The Department of Public Utilities has an initiative titled RVAH2, Every Drop Counts, which includes a watershed management program integrating drinking water, stormwater and wastewater. There are plans afoot for three stream restoration projects at Goode's Creek, Pocosham Creek, and Reedy Creek. These efforts will reduce creek bank erosion and reduce nitrogen and phosphorus run-off into the James River and the Chesapeake Bay.
Public Meeting on City Stream Restoration Initiative
Richmond City will host a public information meeting on February 9, from 5-7:30 pm at the Science Museum of Virginia to provide an opportunity for "community leaders and residents who share a concern and passion for Richmond waterways" to weigh in on the early stages of the city's Integrated Planning efforts to achieve water quality improvements more rapidly. More information on the initiative and the meeting is available at RVAH20.org
Progress on the Tyler Potterfield Bridge
Workers on the future Tyler Potterfield Dam Walk are having their own shiver in the river as they make cosmetic repairs to the sturdy concrete piers upon which the dam walk will rest.
To learn more about this dangerous but necessary, and much appreciated, work, see the recent RTD article:
Closed for maintenance
Belle Isle: The bridge on the southside of the island will be closed for repairs/replacement Monday through Friday from February 15 until April 1. The bridge will be open on weekends during this period from 6:00 p.m. Fridays until 7:00 a.m. Mondays. Belle Isle can be accessed via the north side suspension bridge at Tredegar St.
New Boardwalk on Belle Isle
Volunteers with the James River Outdoor Coalition first dismantled a boardwalk on the western end of Belle Isle and then constructed a new and improved one there. Many thanks to all the hard-working folk who built this sturdy and handsome amenity.
Manchester Climbing Wall Temporary Closing Update
The stair access from the base to the top of the Manchester Climbing wall will be closed starting early November 2015 due to construction. Access to the climbing walls will remain open but only from the bottom of the wall and eastern side for access. Fencing will be put up to at the top of the stairs to block access.
Water and Bike Stations Added in 2015
In case you haven't seen them, the JRPS now has two water fountains, one in the Reedy Creek parking lot and one at the entrance to the North Bank parking lot.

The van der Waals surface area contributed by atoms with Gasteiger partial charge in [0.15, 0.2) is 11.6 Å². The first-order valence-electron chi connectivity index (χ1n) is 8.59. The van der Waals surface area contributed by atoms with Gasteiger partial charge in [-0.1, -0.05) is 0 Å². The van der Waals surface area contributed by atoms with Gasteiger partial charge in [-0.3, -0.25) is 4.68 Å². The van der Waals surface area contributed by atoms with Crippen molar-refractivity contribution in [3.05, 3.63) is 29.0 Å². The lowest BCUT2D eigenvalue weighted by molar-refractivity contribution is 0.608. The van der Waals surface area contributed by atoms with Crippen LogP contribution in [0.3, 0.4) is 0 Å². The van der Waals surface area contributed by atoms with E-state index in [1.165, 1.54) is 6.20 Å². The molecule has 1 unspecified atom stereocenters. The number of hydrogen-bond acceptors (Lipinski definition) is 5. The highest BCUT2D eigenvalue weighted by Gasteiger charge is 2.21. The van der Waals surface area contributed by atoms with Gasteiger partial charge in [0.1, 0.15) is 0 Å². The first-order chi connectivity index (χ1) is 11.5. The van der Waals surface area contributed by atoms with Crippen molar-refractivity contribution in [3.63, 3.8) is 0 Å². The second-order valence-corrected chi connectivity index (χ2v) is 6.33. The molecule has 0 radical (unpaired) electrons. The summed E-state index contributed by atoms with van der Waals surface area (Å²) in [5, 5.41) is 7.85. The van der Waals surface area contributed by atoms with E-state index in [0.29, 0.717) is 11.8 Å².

Additionally, there are now five bike repair stations in the park: at the top of the 21st St. entrance, in the Reedy Creek parking lot, at the bike skills park on Belle Isle, along the Capital Trail at Great Shiplock Park, and on the western side of Brown's Island.
JROC Volunteer Effort | Saturday, Feb. 6, 9am to 11am
Participants will be working on bridges at the Wetlands, 3401 Landria Dr., 23225. Since parking is limited there, consider walking from the parking lot at the Pony Pasture, 7310 Riverside Dr., 23225. Wear clothes you don't mind getting dirty, bring work gloves, water, and a snack. Register online at handsonrva.org.
FOJRP Volunteer Effort | Saturday, Feb. 12, 9am to noon
The Friends of the James River Park is seeking volunteers to help remove invasive English Ivy vines from trees next to the park headquarters at Reedy Creek. We will be working in the area the goats were grazing a few months back. Volunteers will meet in front of the park headquarters. All tools and supplies will be provided. Please wear long pants and closed toe shoes. Please bring work gloves if you have them. Monthly volunteer events require registration at handsonrva.org.
JRA Volunteer Effort | Saturday, Feb. 27,1 to 4pm
Celebrate National Invasive Species Awareness Week by learning about invasive species and help remove them from Chapel Island in the James River Park System. The afternoon will include an indoor training portion from 1-2pm to teach citizens about the problem of invasive plant species, our biggest invasive offenders around Richmond, removal strategies, and how they can use this knowledge in their own garden. From 2-4pm, we will put our new knowledge to work and remove invasive species from Chapel Island. Folks are free to participate in the training and hands on portion, or just pick one. The training is free and pre-registration is required. Register now.
Easement Inspections | March and April
Plan to join Friends volunteers for the annual easement inspection. We will be walking the park sections included within the Conservation Easement to ensure there are no violations. Check the Park's global calendar for times and locations then e-mail Friends (firstname.lastname@example.org) for meet-up information. Information will be posted on the calendar by late February.
Any Saturday Meetup
Almost any Saturday you have free time, you can help keep the James River watershed clean by going to www.meetup.com/RVA-Clean-Sweep and finding a location that needs your strong back and warm heart.
In Around and For the James River Park